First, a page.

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Toronto Maple Leafs General Manager Brian Burke. FILE: THE CANADIAN PRESS/Chris Young (Chris Young/CP)
Toronto Maple Leafs General Manager Brian Burke. FILE: THE CANADIAN PRESS/Chris Young (Chris Young/CP)

Usual Suspects

NHL trade deadline day an annual TV tradition Add to ...

NHL trade deadline day is hockey’s version of Groundhog Day.

Every reporter, analyst and TV host puts on his best Hugo Boss suit to talk NHL trades for 10 hours or so. Each morsel of rumour and innuendo is relentlessly masticated. Roaming charges apply on every “CrackBerry.” There are more panels than a solar energy farm. One network’s former coaches and print guys against the other network’s former goons and print guys.

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Then, we have six more weeks of hockey.

In keeping with another tradition, we here at Usual Suspects issue our annual questions: Is this the year general managers realize the price for used goods is too dear, that deadline deals do not deliver Stanley Cups, that only the BlackBerry service providers see a profit on the activities?

No sooner do we ask the above, then NHL GMs pretty much forget everything they learned from years past, engage in an orgy of pointless trades, and we prepare for another trade deadline day in 2013.

So this year, we’re going to accept it as a given, a pagan festival carefully manufactured over the years by TSN and Rogers Sportsnet as they go wall-to-wall on Monday. Concede that GMs cannot resist the lure of adding or subtracting one more player before rosters are frozen – and that they will have hundreds of thousands of Canadians in their thrall as they do.

In earlier days, when the CBC controlled the bulk of NHL playoff programming, TSN and Sportsnet needed days like Monday to take control of the story before the Corp. wrested it away in April.

Now, TSN airs plenty of playoff games but still doubles down on the rumour market each February. Sportsnet, in the midst of rebranding its image, uses the high-profile day to stake out its turf against a TSN machine that has earned three Gemini Awards for host James Duthie.

The two radio arms of the companies (Sportsnet Radio Fan 590/960 and TSN Radio 990/1050/1200/1240 plus Team 1040/1410) continue the battle with Hockey Night in Canada Radio (CBC on Sirius satellite).

In case you have something as archaic as a job, both TSN and Sportsnet are making their studio extravaganza available live on their websites. TSN and Sportsnet are also creating apps for following deadline day, too.

To whet your whistle, we asked hockey analyst Pierre McGuire to give us the story of 2012 trade deadline: “Rick Nash.” Enough said.

Should you need a drinking game in the traditionally slow-moving first hours of programming (it starts at 8 a.m. EST), take a shot every time someone mentions Toronto Maple Leafs GM Brian Burke and goalie in the same sentence. You’ll be insensible before 9 a.m.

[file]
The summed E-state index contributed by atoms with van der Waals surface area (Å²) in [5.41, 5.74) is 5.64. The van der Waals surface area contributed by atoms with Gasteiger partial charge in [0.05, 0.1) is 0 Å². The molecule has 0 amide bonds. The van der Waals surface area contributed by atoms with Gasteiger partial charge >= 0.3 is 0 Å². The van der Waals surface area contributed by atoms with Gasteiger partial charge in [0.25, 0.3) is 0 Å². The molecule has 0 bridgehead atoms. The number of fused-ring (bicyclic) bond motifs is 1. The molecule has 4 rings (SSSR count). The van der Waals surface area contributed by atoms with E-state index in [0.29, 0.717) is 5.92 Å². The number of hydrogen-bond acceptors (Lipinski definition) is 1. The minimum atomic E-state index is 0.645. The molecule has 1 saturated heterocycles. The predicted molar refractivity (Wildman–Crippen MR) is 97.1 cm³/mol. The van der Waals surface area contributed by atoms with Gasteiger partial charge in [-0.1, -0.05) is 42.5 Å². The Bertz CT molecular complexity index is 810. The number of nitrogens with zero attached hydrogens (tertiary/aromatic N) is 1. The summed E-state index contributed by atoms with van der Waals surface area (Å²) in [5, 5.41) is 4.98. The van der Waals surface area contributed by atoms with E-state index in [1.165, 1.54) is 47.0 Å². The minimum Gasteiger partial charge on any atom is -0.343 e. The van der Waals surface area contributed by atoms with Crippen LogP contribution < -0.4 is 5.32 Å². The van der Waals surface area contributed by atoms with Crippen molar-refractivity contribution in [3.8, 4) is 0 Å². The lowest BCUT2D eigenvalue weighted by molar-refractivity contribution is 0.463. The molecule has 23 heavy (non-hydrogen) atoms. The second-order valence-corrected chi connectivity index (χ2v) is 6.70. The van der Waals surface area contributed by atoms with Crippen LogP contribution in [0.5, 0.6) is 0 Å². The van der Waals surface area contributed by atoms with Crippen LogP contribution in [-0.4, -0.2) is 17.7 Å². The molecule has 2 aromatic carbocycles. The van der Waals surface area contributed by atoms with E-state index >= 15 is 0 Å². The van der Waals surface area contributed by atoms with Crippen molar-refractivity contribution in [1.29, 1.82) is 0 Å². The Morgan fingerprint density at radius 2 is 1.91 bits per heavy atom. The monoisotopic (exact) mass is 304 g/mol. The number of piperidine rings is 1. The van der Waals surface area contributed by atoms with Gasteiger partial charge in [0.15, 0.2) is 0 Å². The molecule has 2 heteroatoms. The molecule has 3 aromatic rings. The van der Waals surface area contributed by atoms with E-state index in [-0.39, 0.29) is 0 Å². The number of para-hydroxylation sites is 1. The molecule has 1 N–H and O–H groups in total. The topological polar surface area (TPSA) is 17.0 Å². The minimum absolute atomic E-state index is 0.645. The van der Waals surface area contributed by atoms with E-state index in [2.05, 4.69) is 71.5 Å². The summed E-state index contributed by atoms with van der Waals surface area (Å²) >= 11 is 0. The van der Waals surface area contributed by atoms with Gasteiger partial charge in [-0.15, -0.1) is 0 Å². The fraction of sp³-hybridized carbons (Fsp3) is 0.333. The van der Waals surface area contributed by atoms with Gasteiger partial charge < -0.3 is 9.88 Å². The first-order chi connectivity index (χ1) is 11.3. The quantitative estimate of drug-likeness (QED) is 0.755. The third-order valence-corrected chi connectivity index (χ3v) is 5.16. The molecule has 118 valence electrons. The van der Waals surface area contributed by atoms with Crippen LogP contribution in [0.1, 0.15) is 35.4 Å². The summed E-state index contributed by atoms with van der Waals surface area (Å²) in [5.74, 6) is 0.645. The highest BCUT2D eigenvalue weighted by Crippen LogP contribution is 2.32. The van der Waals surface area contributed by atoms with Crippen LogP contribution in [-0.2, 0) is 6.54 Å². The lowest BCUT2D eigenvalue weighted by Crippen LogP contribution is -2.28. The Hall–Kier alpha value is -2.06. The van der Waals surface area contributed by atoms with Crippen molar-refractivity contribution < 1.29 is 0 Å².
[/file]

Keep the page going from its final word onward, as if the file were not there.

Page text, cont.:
SOCCER BOOTED

As Globe and Mail colleague John Doyle tweeted this week: Rogers Communications Inc. is dropping Fox Sports World Canada from its cable TV packages. FSWC, which has been on Rogers for 10 years, has been controlled by Shaw Communications Inc. since it acquired the Global TV network. The big loss for soccer fans with Rogers cable is the nightly, Winnipeg-made Fox Soccer Report, which airs on the Fox Soccer channel in the U.S., too.

MEAT AND GREET

For NFL fanatics, this weekend’s scouting combine (on NFL Network) is the closest they come to football porn. The sculpted prospects for this April’s NFL draft are parsed in minute detail for the honour of playing on Sundays (and now Thursdays, Mondays and Saturdays).

Watch in amazement as college stars perform the shuttle run, the vertical leap and the three-cone agility test. Gape as fleet feet produce 4.2-second 40-yard dashes. Sit in awe as sumo bodies push through dozens of bench-press reps. And try to figure out half of what NFL Network analyst Mike Mayock is saying about them.

Mayock, a former NFL defensive back, sounds like a NASA wonk explaining weightlessness as the various players do their thing. Samples: “He runs behind his pads” (translation: does not run upright); “throwing from all platforms” (translation: uses different arm angles to pass); “gets to second level” (translation: can block downfield); “looks like Tarzan, plays like Jane” (translation: self-explanatory).

THE MURRAY EFFECT

Interesting comment from CBS/Golf Channel analyst David Feherty when asked the most influential people in the sport: “Bill Murray,” Feherty told ESPN Radio. Feherty cites the antiestablishment tone of Murray’s 1980 movie Caddyshack for diversifying interest in golf and getting a generation interested in the sport. Ironically, Murray has not yet submitted to an interview with Feherty on his self-titled TV show. The second season of Feherty debuts Monday on Golf Channel at 10 p.m. (EST), with PGA Tour regular Sergio Garcia as the guest.

 
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